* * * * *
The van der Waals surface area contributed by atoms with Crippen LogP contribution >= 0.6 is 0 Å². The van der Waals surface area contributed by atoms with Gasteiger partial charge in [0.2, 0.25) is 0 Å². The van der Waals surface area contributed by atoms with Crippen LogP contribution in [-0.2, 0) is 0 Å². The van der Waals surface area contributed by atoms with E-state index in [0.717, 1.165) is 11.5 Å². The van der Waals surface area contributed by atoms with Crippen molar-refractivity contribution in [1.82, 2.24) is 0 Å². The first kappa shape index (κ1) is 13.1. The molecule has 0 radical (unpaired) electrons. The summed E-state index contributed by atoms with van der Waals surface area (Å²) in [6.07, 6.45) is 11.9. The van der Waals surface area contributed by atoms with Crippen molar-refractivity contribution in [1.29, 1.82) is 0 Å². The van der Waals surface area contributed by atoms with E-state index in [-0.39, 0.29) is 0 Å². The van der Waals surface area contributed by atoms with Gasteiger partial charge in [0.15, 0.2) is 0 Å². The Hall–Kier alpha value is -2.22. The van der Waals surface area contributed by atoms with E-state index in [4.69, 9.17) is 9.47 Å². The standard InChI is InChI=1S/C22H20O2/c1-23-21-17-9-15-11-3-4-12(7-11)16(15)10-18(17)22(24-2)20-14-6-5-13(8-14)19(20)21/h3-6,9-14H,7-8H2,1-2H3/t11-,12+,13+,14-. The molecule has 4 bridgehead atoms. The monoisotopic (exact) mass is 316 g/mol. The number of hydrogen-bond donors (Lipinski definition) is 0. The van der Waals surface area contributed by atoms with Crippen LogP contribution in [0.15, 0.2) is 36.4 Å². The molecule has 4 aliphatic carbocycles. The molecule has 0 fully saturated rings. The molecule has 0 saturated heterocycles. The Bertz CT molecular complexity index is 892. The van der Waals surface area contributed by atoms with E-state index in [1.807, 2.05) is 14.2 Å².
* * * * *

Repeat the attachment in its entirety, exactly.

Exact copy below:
The van der Waals surface area contributed by atoms with Crippen LogP contribution >= 0.6 is 0 Å². The van der Waals surface area contributed by atoms with Gasteiger partial charge in [0.2, 0.25) is 0 Å². The van der Waals surface area contributed by atoms with Crippen LogP contribution in [-0.2, 0) is 0 Å². The van der Waals surface area contributed by atoms with E-state index in [0.717, 1.165) is 11.5 Å². The van der Waals surface area contributed by atoms with Crippen molar-refractivity contribution in [1.82, 2.24) is 0 Å². The first kappa shape index (κ1) is 13.1. The molecule has 0 radical (unpaired) electrons. The summed E-state index contributed by atoms with van der Waals surface area (Å²) in [6.07, 6.45) is 11.9. The van der Waals surface area contributed by atoms with Crippen molar-refractivity contribution in [1.29, 1.82) is 0 Å². The van der Waals surface area contributed by atoms with E-state index in [-0.39, 0.29) is 0 Å². The van der Waals surface area contributed by atoms with Gasteiger partial charge in [0.15, 0.2) is 0 Å². The Hall–Kier alpha value is -2.22. The van der Waals surface area contributed by atoms with E-state index in [4.69, 9.17) is 9.47 Å². The standard InChI is InChI=1S/C22H20O2/c1-23-21-17-9-15-11-3-4-12(7-11)16(15)10-18(17)22(24-2)20-14-6-5-13(8-14)19(20)21/h3-6,9-14H,7-8H2,1-2H3/t11-,12+,13+,14-. The molecule has 4 bridgehead atoms. The monoisotopic (exact) mass is 316 g/mol. The number of hydrogen-bond donors (Lipinski definition) is 0. The van der Waals surface area contributed by atoms with Crippen LogP contribution in [0.15, 0.2) is 36.4 Å². The molecule has 4 aliphatic carbocycles. The molecule has 0 fully saturated rings. The molecule has 0 saturated heterocycles. The Bertz CT molecular complexity index is 892. The van der Waals surface area contributed by atoms with E-state index in [1.807, 2.05) is 14.2 Å².